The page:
Anti-Blight Ordinance:
Leave well enough alone

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Anti-Blight Ordinance: Leave well enough alone
L A Wood, Berkeley Voice, December 3, 1992
The Voice received a copy of the following letter to Berkeley Mayor Lonnie Hancock and Berkeley City Council members.

I addressed the council with concerns over the proposed anti-blight ordinance. As a follow-up to my public comment, I am writing this letter to encourage you to vote NO on the adoption of the proposed anti-blight ordinance. Of course, I am not pro-blight, but I do recognize many of the difficulties and abuses surrounding this anti-blight program. Historically, Berkeley has avoided blight legislation. Over the last 20 years, the entire city has prospered without a working anti-blight ordinance. Our state and local building codes along with health and safety standards functioned to control blight. Why do we need more?

It was suggested to the council that if you were to answer the question, "What is blight?" you would most likely provide nine different answers. If there was one common response, it would be that of vacant buildings. The planning commission in the development of Phase 1 made first priority of these particular properties. Vacant residential properties are easily identified and hurt our neighborhoods. If indeed Berkeley, needs a blight ordinance, then focus this ordinance on the real problem: vacant properties. Limit this ordinance to Phase 1 only. Why do we need more?

The proposed anti-blight ordinance is directed at West and South Berkeley. Phases 2 and 3 of the ordinance amount to little more than a punitive city dress code. The subjective language and the board criteria will promote problems in both administrative abuse and public understanding. As a public, we have a right to fair and well defined laws that set our expectation of government. A just and open administrative process is less likely to arise from an ordinance so under defined and poorly structure. Over the years, this dress code will remove many of the traditional elements of our neighborhoods.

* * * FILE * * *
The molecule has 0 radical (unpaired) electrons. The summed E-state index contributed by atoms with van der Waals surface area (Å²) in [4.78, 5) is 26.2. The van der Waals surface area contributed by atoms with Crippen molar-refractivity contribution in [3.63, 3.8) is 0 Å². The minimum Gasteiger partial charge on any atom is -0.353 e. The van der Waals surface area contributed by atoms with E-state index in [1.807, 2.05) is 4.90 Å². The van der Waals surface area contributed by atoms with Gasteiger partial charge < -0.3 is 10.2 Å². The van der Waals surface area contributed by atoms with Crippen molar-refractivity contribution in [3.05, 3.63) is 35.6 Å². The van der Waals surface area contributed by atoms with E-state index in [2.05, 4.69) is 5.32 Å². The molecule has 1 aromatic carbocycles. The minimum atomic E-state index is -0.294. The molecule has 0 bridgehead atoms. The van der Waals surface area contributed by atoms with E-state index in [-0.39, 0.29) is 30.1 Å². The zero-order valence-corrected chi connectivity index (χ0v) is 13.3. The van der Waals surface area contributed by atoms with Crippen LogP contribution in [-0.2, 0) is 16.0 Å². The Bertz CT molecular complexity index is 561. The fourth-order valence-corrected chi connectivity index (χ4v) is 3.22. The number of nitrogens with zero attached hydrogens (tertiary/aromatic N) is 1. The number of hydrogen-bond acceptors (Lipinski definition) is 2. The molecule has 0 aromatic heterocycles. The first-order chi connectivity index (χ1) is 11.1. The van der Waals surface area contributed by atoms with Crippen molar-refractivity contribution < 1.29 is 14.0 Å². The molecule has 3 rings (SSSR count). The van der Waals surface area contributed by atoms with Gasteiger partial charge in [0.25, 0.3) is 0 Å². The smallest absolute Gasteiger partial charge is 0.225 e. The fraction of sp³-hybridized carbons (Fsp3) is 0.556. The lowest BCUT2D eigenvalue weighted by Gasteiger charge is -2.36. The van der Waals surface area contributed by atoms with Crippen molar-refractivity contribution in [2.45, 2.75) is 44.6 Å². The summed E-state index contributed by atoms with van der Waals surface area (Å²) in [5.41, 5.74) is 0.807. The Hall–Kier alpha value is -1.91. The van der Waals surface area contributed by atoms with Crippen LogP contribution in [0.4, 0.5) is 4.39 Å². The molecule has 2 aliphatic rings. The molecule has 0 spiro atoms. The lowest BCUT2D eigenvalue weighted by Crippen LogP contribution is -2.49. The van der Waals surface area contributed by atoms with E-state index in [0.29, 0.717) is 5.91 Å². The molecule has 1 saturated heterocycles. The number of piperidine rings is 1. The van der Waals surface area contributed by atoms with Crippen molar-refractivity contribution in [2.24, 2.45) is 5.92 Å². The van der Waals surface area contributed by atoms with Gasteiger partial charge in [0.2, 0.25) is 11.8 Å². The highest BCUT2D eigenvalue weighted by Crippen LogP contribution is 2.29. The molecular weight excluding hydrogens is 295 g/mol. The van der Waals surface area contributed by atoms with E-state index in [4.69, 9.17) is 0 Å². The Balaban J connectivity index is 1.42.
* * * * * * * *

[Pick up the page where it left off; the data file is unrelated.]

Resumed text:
First the free boxes will be removed and then the community bulletin boards. Much of our city's front yard art will be abated along with individual expression. Berkeley doesn't need this predatory ordinance to control blight. In District 2 we have the highest number of Section 8 housing. This means that these properties undergo critical inspection before being certified, as do other Section 8s in the city. Rent control also contributes to the process of property management and review. Our city even has program assistance (soft approach) in blight prevention, "Christmas in April." It is all our existing programs that contribute to a relatively blight-free Berkeley in 1992. Why do we need more?

At a time when most city departments face personnel and budget reductions, the size of the Codes and Inspections department is due to increase. The anti-blight ordinance provides for funding and increased staff to fully implement the ordinance. This most recent attempt to create alternative funding to the general fund has an unfortunate consequence. It creates a conflict of interest where the Codes and Inspection department would be directly funded by those whom they victimize. A predictably larger department of Codes and Inspection will be armed with broader discretion and self serving motives (enforcing phase 2 and 3) as they feed on Berkeley property owners and perpetuate their own fiscal existence. Why do we need more?

The stated purpose of this ordinance is in part "to promise the health, safety and general welfare of the citizens..." The impact of anti-blight legislation on 'Berkeley's citizens will prove to fall short of this goal. The general welfare of many citizens will be put in jeopardy, especially those of us residing in South and West Berkeley. The council will set in motion a bureaucratic program that will harass and create economic hardship for many of its longtime citizens. Why do we need more?

The council could not find a worse possible time for the passage of such important legislation. The Planning Commission is somewhat in disarray as it winds up the last months of its term. Though the commission gave its initial support to the council, several commissioners expressed discontent over changes made later by the council to the final draft. The commission is not in any state to give further criticism. They did not even have a quorum to open their October meeting. Council is not in much better shape. With its term ending in November, a number of council members will not be around to see the implementation and impact of this ordinance. This anti-blight ordinance has a long-range design and should be entered into slowly.

The council has self-imposed a delay in the second reading of this anti-blight ordinance. I hope you will take the time to review these very important issues. At a time of acknowledged economic downturn, our city should be careful not to impose additional burdens on its citizens. Berkeley's community should be afforded some public input via a public hearing. As a devoted citizen to Berkeley, I urge that you vote No on this anti blight ordinance and yes to Berkeley.

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